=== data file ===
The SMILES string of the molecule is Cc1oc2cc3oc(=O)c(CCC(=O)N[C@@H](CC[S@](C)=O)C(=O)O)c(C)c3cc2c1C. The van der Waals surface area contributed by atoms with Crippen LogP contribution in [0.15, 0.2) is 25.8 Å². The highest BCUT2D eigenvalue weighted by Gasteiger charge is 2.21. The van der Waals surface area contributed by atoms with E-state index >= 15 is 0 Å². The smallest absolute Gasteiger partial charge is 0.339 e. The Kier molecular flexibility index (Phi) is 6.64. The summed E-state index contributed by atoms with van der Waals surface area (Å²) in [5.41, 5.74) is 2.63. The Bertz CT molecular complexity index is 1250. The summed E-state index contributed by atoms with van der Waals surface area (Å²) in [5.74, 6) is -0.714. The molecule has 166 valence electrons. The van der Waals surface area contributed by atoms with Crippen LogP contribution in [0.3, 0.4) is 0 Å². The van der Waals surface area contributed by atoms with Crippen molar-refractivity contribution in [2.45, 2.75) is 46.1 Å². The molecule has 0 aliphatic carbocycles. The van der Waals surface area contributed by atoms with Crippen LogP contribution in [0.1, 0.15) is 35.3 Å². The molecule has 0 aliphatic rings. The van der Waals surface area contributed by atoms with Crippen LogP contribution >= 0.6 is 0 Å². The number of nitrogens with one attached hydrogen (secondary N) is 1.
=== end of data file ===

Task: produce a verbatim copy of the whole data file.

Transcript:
The SMILES string of the molecule is Cc1oc2cc3oc(=O)c(CCC(=O)N[C@@H](CC[S@](C)=O)C(=O)O)c(C)c3cc2c1C. The van der Waals surface area contributed by atoms with Crippen LogP contribution in [0.15, 0.2) is 25.8 Å². The highest BCUT2D eigenvalue weighted by Gasteiger charge is 2.21. The van der Waals surface area contributed by atoms with E-state index >= 15 is 0 Å². The smallest absolute Gasteiger partial charge is 0.339 e. The Kier molecular flexibility index (Phi) is 6.64. The summed E-state index contributed by atoms with van der Waals surface area (Å²) in [5.41, 5.74) is 2.63. The Bertz CT molecular complexity index is 1250. The summed E-state index contributed by atoms with van der Waals surface area (Å²) in [5.74, 6) is -0.714. The molecule has 166 valence electrons. The van der Waals surface area contributed by atoms with Crippen LogP contribution in [0.3, 0.4) is 0 Å². The van der Waals surface area contributed by atoms with Crippen molar-refractivity contribution in [2.45, 2.75) is 46.1 Å². The molecule has 0 aliphatic carbocycles. The van der Waals surface area contributed by atoms with Crippen LogP contribution in [0.1, 0.15) is 35.3 Å². The molecule has 0 aliphatic rings. The van der Waals surface area contributed by atoms with Crippen LogP contribution >= 0.6 is 0 Å². The number of nitrogens with one attached hydrogen (secondary N) is 1.